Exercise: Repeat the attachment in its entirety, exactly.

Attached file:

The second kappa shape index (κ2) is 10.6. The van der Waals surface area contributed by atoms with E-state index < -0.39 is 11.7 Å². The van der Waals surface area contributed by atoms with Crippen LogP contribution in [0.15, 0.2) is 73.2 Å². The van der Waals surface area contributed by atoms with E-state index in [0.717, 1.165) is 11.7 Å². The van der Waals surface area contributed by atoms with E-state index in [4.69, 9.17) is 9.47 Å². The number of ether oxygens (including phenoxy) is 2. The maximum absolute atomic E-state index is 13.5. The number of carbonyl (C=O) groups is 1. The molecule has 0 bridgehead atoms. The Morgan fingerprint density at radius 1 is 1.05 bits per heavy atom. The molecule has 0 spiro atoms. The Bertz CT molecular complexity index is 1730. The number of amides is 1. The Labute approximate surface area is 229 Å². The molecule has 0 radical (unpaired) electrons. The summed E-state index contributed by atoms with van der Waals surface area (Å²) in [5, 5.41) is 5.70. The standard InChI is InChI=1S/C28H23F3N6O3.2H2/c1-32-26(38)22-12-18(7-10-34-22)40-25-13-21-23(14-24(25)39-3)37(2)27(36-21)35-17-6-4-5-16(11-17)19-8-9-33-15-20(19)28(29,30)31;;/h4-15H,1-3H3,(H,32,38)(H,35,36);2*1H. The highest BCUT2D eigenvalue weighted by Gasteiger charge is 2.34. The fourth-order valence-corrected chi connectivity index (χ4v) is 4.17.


The second kappa shape index (κ2) is 10.6. The van der Waals surface area contributed by atoms with E-state index < -0.39 is 11.7 Å². The van der Waals surface area contributed by atoms with Crippen LogP contribution in [0.15, 0.2) is 73.2 Å². The van der Waals surface area contributed by atoms with E-state index in [0.717, 1.165) is 11.7 Å². The van der Waals surface area contributed by atoms with E-state index in [4.69, 9.17) is 9.47 Å². The number of ether oxygens (including phenoxy) is 2. The maximum absolute atomic E-state index is 13.5. The number of carbonyl (C=O) groups is 1. The molecule has 0 bridgehead atoms. The Morgan fingerprint density at radius 1 is 1.05 bits per heavy atom. The molecule has 0 spiro atoms. The Bertz CT molecular complexity index is 1730. The number of amides is 1. The Labute approximate surface area is 229 Å². The molecule has 0 radical (unpaired) electrons. The summed E-state index contributed by atoms with van der Waals surface area (Å²) in [5, 5.41) is 5.70. The standard InChI is InChI=1S/C28H23F3N6O3.2H2/c1-32-26(38)22-12-18(7-10-34-22)40-25-13-21-23(14-24(25)39-3)37(2)27(36-21)35-17-6-4-5-16(11-17)19-8-9-33-15-20(19)28(29,30)31;;/h4-15H,1-3H3,(H,32,38)(H,35,36);2*1H. The highest BCUT2D eigenvalue weighted by Gasteiger charge is 2.34. The fourth-order valence-corrected chi connectivity index (χ4v) is 4.17.